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What you need to know for 01/21/2017

Learning the dos and don’ts of talking about suicide prevents others

Learning the dos and don’ts of talking about suicide prevents others

*Learning the dos and don’ts of talking about suicide prevents others *Environmental factors alter h

Learning the dos and don’ts of talking about suicide prevents others

Thank you for your recent articles [on suicide], “Rotterdam parents seek to bring bullying to light” [Oct. 31 Gazette] and “100 at somber gathering vow to be Jack’s voice” [Nov. 1 Gazette].

Suicide is a public health problem, claiming more than 38,000 lives in 2010. This issue must be addressed by the media.

Could these articles also have had the unintended consequence of contributing to further suicide attempts by publicizing a specific suicide method? Studies show that certain ways of reporting about suicide, like including explicit details of suicide methods, can lead to what is known as suicide contagion or copycats.

Finding a safe balance between informative reporting and inadvertently contributing to contagion is an issue concerning newsrooms and journalists across the country. This is why the American Foundation for Suicide Prevention (AFSP), along with other organizations and journalists, developed recommendations for reporting on suicide which are available at www.afsp.org/media.

To help prevent suicide, we need to better understand the risk factors and warning signs. Research shows that 90 percent of people who die by suicide have an underlying mental illness at the time of their death. Early identification and effective treatment are important if we are to reduce risk. When a person is in suicidal crisis, warning signs may go unnoticed if we do not know what to look for, such as changes in behavior, a notable increase in risky behaviors; feelings of hopelessness; and expressions of suicidal thoughts or a suicide plan.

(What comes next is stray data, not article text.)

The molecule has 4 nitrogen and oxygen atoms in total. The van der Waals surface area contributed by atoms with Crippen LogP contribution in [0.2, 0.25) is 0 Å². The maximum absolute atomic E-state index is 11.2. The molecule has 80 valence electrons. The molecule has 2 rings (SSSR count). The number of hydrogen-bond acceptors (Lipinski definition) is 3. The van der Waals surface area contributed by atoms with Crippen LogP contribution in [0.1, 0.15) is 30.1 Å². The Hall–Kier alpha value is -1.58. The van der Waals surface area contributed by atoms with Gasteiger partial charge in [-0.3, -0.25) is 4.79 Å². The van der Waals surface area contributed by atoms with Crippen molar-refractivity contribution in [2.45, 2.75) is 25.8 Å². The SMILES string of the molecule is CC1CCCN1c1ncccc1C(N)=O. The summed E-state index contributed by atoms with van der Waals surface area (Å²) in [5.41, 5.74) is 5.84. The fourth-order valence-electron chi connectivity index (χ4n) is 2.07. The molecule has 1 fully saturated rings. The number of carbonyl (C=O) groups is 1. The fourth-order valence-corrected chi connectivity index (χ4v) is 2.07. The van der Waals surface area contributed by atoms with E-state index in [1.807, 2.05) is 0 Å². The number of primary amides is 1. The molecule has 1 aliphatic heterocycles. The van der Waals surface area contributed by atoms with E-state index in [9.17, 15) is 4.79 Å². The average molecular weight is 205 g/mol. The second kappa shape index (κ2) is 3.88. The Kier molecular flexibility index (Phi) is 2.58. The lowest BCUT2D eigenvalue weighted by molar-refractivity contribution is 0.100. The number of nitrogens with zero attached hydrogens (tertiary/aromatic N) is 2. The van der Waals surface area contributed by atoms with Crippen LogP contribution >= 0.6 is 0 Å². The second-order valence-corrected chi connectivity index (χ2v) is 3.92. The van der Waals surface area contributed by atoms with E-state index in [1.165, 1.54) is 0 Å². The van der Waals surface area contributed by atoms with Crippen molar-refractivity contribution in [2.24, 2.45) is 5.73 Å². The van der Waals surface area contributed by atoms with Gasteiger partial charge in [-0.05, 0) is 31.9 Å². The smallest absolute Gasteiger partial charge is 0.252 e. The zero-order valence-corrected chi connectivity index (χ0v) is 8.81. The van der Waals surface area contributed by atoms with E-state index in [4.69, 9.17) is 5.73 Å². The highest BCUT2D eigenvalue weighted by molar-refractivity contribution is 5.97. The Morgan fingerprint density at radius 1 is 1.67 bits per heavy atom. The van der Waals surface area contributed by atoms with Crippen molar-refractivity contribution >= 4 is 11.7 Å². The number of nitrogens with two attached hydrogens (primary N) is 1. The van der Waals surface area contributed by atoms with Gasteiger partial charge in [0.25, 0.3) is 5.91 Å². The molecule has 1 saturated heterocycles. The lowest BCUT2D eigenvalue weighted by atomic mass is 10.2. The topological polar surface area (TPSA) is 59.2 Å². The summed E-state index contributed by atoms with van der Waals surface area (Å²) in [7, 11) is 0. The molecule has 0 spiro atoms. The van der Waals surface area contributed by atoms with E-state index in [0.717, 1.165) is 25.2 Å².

Finally, we must become aware of the helping resources that are available in our community. The National Suicide Prevention Lifeline (1-800-273-TALK or 8255) is available 24/7 and can help assess risk and make referrals to local resources.

In response to a suicide loss, members of a community need opportunities to heal. On Nov. 18, “An Evening of Dialogue” is being offered from 6:30 to 8:30 p.m. at the South Schenectady Firehouse.

Learning the warning signs, risk factors and identification of local resources will all be addressed. I hope we can work together to continue to bring more awareness to suicide in as safe a way as possible.

Lisa Riley

Ballston Spa

The writer is chapter president of the Capital Region AFSP.

Environmental factors alter health care debate

The debate over health care should include environmental factors that have potential to cause medical problems.

For example, many observers see a risk of adverse impacts in artificial clouds above us that are being routinely created by aircraft. Normal condensation trails behind airplanes evaporate and disappear within minutes. On most clear days, though, anyone can watch as some planes leave persistent “contrails” that stay airborne for hours. The result is unusual lines and patterns in the sky, which then expand to look like cloud cover.

According to the group Geoengineering Watch, such contrails contain aerosols and metallic particles that are being dispersed on a mass scale. A primary objective, the group reports, is to cool Earth’s atmosphere by blocking sunlight — even though sunlight provides vitamin D that is essential to the human immune system.

Many observers describe this apparent aerial campaign as “chemtrails.” Others call it “solar radiation management” or “geoengineering.” They all raise valid questions that deserve immediate answers.

Which officials would approve such flights without any public oversight? How would plane contrails containing aerosols and metals — dispersed above communities nationwide — ultimately impact nature and human health?

Lawrence Goodwin

Amsterdam

Christie’s weight should be off-limits for cartoonist

Re the Nov. 13 political cartoon [depicting] an overweight New Jersey Gov. Chris Christie being interviewed by a slim female journalist: She is asking the governor if he considered running, and when he replied he wanted to focus on being governor, her response was “who said anything about the presidential election?” She is clearly referring to his weight.

This does not offend me as an overweight person because I am not. It annoys and offends me because this is not the example we should be portraying to our children. When a “professional” submits and has published this kind of cartoon, it sends a message that it is OK to make disparaging remarks to and about other people not just in private but also publicly.

Bullying is a hot topic today, and all this does is show that these remarks are no big deal. Very disappointed in the cartoonist and Gazette for printing it.

Linda Cortese

Glenville

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